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Acta Physiol Scand. 1996 Oct;158(2):195-202.

Carbohydrate ingestion augments creatine retention during creatine feeding in humans.

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  • 1Department of Physiology and Pharmacology, University Medical School, Queen's Medical Centre, Nottingham, UK.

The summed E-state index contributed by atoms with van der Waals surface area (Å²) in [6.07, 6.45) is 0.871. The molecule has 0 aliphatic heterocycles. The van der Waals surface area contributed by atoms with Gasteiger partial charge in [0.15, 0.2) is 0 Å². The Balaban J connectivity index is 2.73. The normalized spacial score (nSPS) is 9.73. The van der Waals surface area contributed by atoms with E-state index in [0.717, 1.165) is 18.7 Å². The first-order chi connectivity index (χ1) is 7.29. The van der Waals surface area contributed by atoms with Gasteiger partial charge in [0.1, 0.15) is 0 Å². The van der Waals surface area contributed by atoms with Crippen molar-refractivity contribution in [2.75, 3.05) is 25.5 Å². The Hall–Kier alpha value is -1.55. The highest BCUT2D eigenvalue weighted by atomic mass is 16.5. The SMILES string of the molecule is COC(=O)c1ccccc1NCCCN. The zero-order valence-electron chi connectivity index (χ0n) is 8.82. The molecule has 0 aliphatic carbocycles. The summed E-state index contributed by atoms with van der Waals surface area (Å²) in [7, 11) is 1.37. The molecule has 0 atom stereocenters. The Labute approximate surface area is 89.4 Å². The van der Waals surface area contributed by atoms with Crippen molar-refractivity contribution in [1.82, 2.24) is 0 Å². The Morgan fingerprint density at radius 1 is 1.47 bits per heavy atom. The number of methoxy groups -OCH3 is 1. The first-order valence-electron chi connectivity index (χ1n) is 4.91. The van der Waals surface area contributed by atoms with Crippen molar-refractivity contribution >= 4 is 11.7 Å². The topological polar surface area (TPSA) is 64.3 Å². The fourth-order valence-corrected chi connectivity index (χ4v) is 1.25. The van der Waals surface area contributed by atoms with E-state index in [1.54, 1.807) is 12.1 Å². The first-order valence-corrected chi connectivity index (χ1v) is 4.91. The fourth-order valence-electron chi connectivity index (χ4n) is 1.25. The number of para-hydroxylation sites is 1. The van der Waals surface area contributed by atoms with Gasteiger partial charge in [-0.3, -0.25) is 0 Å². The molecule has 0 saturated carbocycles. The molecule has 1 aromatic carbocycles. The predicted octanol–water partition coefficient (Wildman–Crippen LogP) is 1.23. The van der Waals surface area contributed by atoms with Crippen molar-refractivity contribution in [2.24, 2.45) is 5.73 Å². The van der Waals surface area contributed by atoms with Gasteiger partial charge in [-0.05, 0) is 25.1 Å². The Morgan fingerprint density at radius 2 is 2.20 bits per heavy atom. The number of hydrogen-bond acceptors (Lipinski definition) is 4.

Blood and urine samples were obtained from four groups of healthy male subjects (A-D, total n = 22) before, during and after ingesting the following: group A, 5 g of creatine in solution; groups B and C, 5 g of creatine and 93 g of simple carbohydrate in solution: group D, a creatine- and carbohydrate-free solution. Subjects ingested the above preparations every 4 h for the remainder of the day and throughout the next day (total daily creatine dose = 20 g), and reported back to the laboratory on day 3 to undergo the same procedures as on day 1. Throughout this time, subjects weighed and recorded all dietary intake, and those in groups B and C ingested a prescribed isoenergetic high carbohydrate diet. Subjects in group C also performed 1 h of cycling exercise at 70% of their maximal oxygen consumption on the morning of each day. On both days 1 and 3, peak plasma creatine concentration, the area under the plasma creatine concentration/time curve and urinary creatine concentration were lower in groups B and C than in group A. Conversely, serum insulin concentration was higher in groups B and C than in A. No differences were evident when comparing groups B and C. These data suggest carbohydrate ingestion augmented creatine retention during creatine feeding and that creatine retention was not further increased when exercise was performed prior to ingestion.

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